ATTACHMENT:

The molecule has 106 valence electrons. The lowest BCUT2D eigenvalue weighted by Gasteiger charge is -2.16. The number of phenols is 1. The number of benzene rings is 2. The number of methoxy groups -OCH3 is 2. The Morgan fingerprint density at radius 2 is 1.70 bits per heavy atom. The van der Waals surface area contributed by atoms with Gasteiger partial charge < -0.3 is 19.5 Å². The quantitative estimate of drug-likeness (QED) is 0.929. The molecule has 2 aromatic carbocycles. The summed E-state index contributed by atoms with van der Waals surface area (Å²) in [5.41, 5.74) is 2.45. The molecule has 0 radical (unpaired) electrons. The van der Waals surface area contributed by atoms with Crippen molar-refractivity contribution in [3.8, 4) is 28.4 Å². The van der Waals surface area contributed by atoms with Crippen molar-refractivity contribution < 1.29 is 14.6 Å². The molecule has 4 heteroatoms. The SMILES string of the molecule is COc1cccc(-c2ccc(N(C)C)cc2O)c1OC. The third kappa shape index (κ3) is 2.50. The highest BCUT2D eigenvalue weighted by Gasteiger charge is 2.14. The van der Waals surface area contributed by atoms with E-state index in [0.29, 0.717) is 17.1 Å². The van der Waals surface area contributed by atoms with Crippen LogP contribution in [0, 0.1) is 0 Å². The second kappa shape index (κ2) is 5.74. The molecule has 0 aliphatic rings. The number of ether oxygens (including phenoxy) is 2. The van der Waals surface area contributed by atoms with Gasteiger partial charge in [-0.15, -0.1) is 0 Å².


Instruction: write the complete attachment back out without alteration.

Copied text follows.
The molecule has 106 valence electrons. The lowest BCUT2D eigenvalue weighted by Gasteiger charge is -2.16. The number of phenols is 1. The number of benzene rings is 2. The number of methoxy groups -OCH3 is 2. The Morgan fingerprint density at radius 2 is 1.70 bits per heavy atom. The van der Waals surface area contributed by atoms with Gasteiger partial charge < -0.3 is 19.5 Å². The quantitative estimate of drug-likeness (QED) is 0.929. The molecule has 2 aromatic carbocycles. The summed E-state index contributed by atoms with van der Waals surface area (Å²) in [5.41, 5.74) is 2.45. The molecule has 0 radical (unpaired) electrons. The van der Waals surface area contributed by atoms with Crippen molar-refractivity contribution in [3.8, 4) is 28.4 Å². The van der Waals surface area contributed by atoms with Crippen molar-refractivity contribution < 1.29 is 14.6 Å². The molecule has 4 heteroatoms. The SMILES string of the molecule is COc1cccc(-c2ccc(N(C)C)cc2O)c1OC. The third kappa shape index (κ3) is 2.50. The highest BCUT2D eigenvalue weighted by Gasteiger charge is 2.14. The van der Waals surface area contributed by atoms with E-state index in [0.29, 0.717) is 17.1 Å². The van der Waals surface area contributed by atoms with Crippen LogP contribution in [0, 0.1) is 0 Å². The second kappa shape index (κ2) is 5.74. The molecule has 0 aliphatic rings. The number of ether oxygens (including phenoxy) is 2. The van der Waals surface area contributed by atoms with Gasteiger partial charge in [-0.15, -0.1) is 0 Å².